Washington's defense is a real mess. They are dead last in yards allowed. They are 22nd in points allowed. Jim Haslett was hired to install his attacking 3-4 scheme. The only problem is that the Skins didn't have the kind of personnel to run the 3-4. Rather than make moves, they kept most of their defensive starters from last year and just shifted their roles.

Players like Brian Orakpo and London Fletcher are going to thrive in any system. Andre Carter had 11 sacks as a defensive end last year, but is now a linebacker. He's OK when rushing. Carter is completely lost in coverage. Kedric Golston shifted from defensive tackle to end. He doesn't look as comfortable out there. We've all followed the Albert Haynesworth saga. He was a tough interior presence last year, but is a non-factor right now. Rocky McIntosh moved from outside linebacker to the inside. He's not as good in there, as he has more traffic to battle.

The foundation of the 3-4 is the nose tackle position. Washington brought in Ma'ake Keomeatu to man the middle for them. He's massive at 350 pounds and has been a big-time run stuffer in the past. The problem is that Kemoeatu isn't what he used to be. The Rams consistently drove him off the ball and were able to run up the middle. That kills the 3-4. The Rams had success with Steven Jackson until he got hurt. They turned to Kenneth Darby and even rookie Keith Toston and continued to move the ball.

Washington's secondary is very talented, but is wildly inconsistent. LaRon Landry is one of the most talented safeties in the entire league. He has the size, skills, and athleticism to do it all. One play he will do something great and the next he will miss an easy tackle. Watching him every week would drive me crazy. Cornerbacks DeAngelo Hall and Carlos Rogers have good size and speed. They are very talented cover guys. That said, last week Brandon Gibson, Danny Amendola and Mark Clayton were getting open and moving the chains.

While the Skins defense is struggling, it will be a good test for Michael Vick. He faced a couple of weak secondaries in the last two weeks. Vick had plenty of wide open targets to throw to. That will change this week. As the stats show, you can burn Washington with your passing game, but that doesn't mean it is easy. I think Jason Avant and Brent Celek could have big games. Washington likes man coverage and that could give us advantages in the middle of the field.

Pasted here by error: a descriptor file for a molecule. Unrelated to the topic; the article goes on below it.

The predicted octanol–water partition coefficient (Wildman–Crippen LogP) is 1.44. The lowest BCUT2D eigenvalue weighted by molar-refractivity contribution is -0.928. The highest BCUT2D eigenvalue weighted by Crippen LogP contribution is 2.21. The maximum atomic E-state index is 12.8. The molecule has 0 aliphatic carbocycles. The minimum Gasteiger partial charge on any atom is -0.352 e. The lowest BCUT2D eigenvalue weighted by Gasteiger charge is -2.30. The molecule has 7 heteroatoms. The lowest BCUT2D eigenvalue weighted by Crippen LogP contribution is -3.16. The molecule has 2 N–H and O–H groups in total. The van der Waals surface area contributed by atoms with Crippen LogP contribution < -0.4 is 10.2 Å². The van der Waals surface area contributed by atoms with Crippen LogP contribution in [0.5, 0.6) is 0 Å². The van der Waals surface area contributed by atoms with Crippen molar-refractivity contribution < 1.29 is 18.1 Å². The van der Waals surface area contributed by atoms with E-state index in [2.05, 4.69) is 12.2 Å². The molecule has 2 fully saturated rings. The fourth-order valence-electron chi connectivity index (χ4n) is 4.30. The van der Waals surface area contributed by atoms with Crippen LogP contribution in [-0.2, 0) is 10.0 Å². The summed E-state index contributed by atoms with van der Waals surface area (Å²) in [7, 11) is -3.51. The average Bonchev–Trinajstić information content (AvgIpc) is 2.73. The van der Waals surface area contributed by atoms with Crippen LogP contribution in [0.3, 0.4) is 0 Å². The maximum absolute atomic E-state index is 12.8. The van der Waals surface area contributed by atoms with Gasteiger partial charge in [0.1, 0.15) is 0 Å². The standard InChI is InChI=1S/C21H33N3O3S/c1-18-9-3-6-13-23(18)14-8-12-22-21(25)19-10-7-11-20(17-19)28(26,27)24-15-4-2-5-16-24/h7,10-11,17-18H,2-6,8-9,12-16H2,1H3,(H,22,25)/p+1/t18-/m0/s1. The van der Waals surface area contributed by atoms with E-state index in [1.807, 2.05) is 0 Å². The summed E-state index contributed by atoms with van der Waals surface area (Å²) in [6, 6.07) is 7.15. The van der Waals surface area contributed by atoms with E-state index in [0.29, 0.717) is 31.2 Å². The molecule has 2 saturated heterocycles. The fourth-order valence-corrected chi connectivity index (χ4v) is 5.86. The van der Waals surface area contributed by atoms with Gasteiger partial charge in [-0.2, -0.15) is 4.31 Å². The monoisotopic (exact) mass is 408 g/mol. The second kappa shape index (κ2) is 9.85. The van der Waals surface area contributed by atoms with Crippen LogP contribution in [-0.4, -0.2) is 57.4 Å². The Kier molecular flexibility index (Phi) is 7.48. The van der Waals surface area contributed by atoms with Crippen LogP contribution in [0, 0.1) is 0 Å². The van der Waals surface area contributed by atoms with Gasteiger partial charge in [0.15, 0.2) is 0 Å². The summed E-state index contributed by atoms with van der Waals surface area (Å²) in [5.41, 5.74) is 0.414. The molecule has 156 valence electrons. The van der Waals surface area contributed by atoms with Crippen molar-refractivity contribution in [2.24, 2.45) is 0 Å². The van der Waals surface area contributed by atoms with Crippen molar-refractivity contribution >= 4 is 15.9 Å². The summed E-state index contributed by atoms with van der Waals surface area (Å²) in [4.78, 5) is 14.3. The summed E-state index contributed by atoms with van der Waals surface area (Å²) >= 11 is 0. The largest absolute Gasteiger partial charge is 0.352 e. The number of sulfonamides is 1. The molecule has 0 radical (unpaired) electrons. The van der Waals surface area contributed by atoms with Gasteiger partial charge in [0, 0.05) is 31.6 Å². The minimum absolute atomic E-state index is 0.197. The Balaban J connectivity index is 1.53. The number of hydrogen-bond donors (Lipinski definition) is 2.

I am interested to see how the Skins play Vick. They might try to spy him. Landry could do that or they could use a linebacker. I do think they'll aggressively blitz us. Last week we did a solid job of controlling the blitz. If we can do that again, Vick will be able to deliver some big plays in the air. I do think it is important to try to run the ball. We want to wear down McIntosh and Fletcher. We want Orakpo fighting off blocks rather than running after Vick.

What about our defense against McNabb? Honestly, I don't see him as the key guy to stop. I think Sean McDermott will keep both safeties deep to limit the vertical passing attack, especially to Moss. He is the one guy that makes me nervous. He's faster than either of our cornerbacks.

We need to make Washington beat us by running the ball and throwing short passes. That isn't McNabb's strength anymore. He loves to go downfield. I don't think they can sustain drives and move the ball on us with any consistency. There is one personnel situation to watch. The Skins use one wide receiver sets more than any team in the league. How will McDermott defend that? Will he leave Ellis Hobbs on the field or substitute another defender for him? I'll be interested to see what we do.

I expect Stewart Bradley to have a big game. Clinton Portis is the kind of runner that Bradley matches up well with. I expect our defensive line to get good pressure. Washington does a lot of roll-outs and bootleg passes so that will affect our rushers. We need our defenders to play smart, disciplined football. I don't know how often we'll be able to sack McNabb, but I expect us to hit him plenty of times and make his first return to Philadelphia a memorable one, just not for the right reasons.